Flashcards in Gastrointestinal/Immune/Musculoskeletal Phys. Deck (50):
What is the name of the enzyme that breaks down carbohydrates in the mouth during mastication?
Salivary amylase (into maltose)
What are the 3 types of cells in the stomach?
Mucosal (neck) cells, chief cells, parietal cells
Neck cells secrete what?
Mucus and gastrin
Parietal cells secrete what?
Hydrochloric acid and intrinsic facts
-HCl is needed for the activation of pepsinogen
Chief cells produce what? And what happens to it in the presence of HCl?
Pepsinogen, w/ HCl its activated into pepsin (which is needed for protein digestion)
What does bicarbonate do in the small intestine?
Neutralizes gastric acid and makes the pH alkaline
The presence of fat in the duodenum stimulates the release of ______?
What does CCK do once released?
Causes the gallbladder to contract and relaxes the sphincter of Oddi (allowing bile to be excreted into the duodenum)
This enzyme completes digestion/breakdown of starch (carbs.) in the small intestine?
Pancreatic amylase; into maltose
The large intestine mostly absorbs what?
Bacteria found in the large intestine produces ________?
Water soluble vitamins enter the enterocytes by?
Secondary active transport mechanisms
How is Vitamin B12 absorbed in the body?
By attaching to Intrinsic Factor secreted by the parietal cells in the stomach, which is delivered to the terminal ileum, then gets bound to Cubilin and transported into enteroctyes (I know this answer is way to long)
What is stored in the liver?
Glycogen, Vitamins A, D and B12
What is a byproduct of RBC breakdown in the spleen?
What are the contents of bile?
Water, bile salts, phospholipids, cholesterol and bilirubin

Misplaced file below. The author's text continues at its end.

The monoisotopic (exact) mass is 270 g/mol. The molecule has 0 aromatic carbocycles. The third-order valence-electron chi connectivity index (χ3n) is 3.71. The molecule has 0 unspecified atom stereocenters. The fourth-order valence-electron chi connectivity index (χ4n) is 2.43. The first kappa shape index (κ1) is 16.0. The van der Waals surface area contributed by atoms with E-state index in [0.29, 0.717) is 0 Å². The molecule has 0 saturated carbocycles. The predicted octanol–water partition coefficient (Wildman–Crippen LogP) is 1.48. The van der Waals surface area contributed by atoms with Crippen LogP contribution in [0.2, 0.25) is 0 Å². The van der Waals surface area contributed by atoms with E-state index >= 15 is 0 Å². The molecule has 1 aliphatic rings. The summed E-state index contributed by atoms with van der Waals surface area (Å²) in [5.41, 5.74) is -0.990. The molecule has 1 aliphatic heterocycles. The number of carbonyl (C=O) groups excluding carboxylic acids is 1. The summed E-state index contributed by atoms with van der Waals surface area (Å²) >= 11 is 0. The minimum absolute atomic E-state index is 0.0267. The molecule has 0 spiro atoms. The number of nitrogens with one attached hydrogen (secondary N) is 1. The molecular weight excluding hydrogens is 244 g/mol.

What is secretin and what does it do?
-From the S cells in the intestinal crypts of Lieberkuhn
-Stimulates the release of bicarbonate from the pancreas
Grehlin does what related to hunger?
Increases the feeling of hunger
All blood cells come from what kind of cells?
Pluripotential hemopoietic stem cells
Lymphoid cell lines give rise to what cells?
B cells (from bone marrown) and T cells (from thymus)
Myeloid cell lines give rise to what cell types?
Erythroblasts, granulocytes (turn into basophils, eosinophils, and neutrophils), monocytes, and megakaryocytes
What are the types of WBC's and the percentage they make up?
Basophils (<1%) Never Let My Engine Blow
What is phagocytosis?
Process by which WBC's ingest offending agents in the tissue
What are the main WBC's involved in phagocytosis?
Neutrophils and macrophages (monocytes that have migrated)
What blood type is the universal donor?
What type of blood is the universal recipient?
In relation to Immunity what does Opsonization do?
Makes target cells more susceptible to phagocytosis
What type of cells make most antibodies?
What tissues will tolerate antigens without eliciting an inflammatory response? (called "Immunologically privileged")
B lymphocytes are also called _______ and make antibodies in the form of _________?
Plasma cells, immunoglobulins (for humoral immunity)
T lymphocytes are involved in what type of immunity?
cell-mediated immunity (no antibodies)
T lymphocytes constitute ___% of circulating lymphocytes?
CD8 T cells differentiate into what kind of cells?
Cytotoxic (killer) T cells
CD4 T cells differentiate into what kind of cells?
Helper T cells
What is the most abundant antibody in circulation and what does it do?
IgG- Promotes phagocytosis and cell lysis
What is the most abundantly produced antibody and what does it do?
IgA- Present in saliva, tears and breast milk
What antibody is important in parasitic infections and some allergic responses?
What is the largest antibody?
What is the functional unit of a muscle?
The thick filaments of a muscle contain ________, while the thin filaments contain ______ (3 things)?
Thin- Actin, Troponin, Tropomyosin
What is the calcium-binding protein in skeletal and cardiac muscle?
What determines if a muscle is slow or fast twitch?
The speed at which the sarcoplasmic reticulum pumps the Ca++ back in using the Calcium ATPase mechanism during relaxation of a muscle.
What is an isometric contraction?
muscle fibers do not change length
What is an isotonic contraction?
Load remains the same (ex. keeping elbow flexed with a weight in hand)
What is an isokinetic contraction?
Speed of contraction remains the same throughout
What is a concentric contraction?
Muscle shortens during contraction
What is an eccentric contraction?
Muscle lengthens during contraction (ex. extending elbow)
What is the difference in actin:myosin ratio in skeletal/cardiac muscle and smooth muscle?
Hyperactive stretch (deep tendon) reflexes can be indicative of what?
An upper motor neuron lesion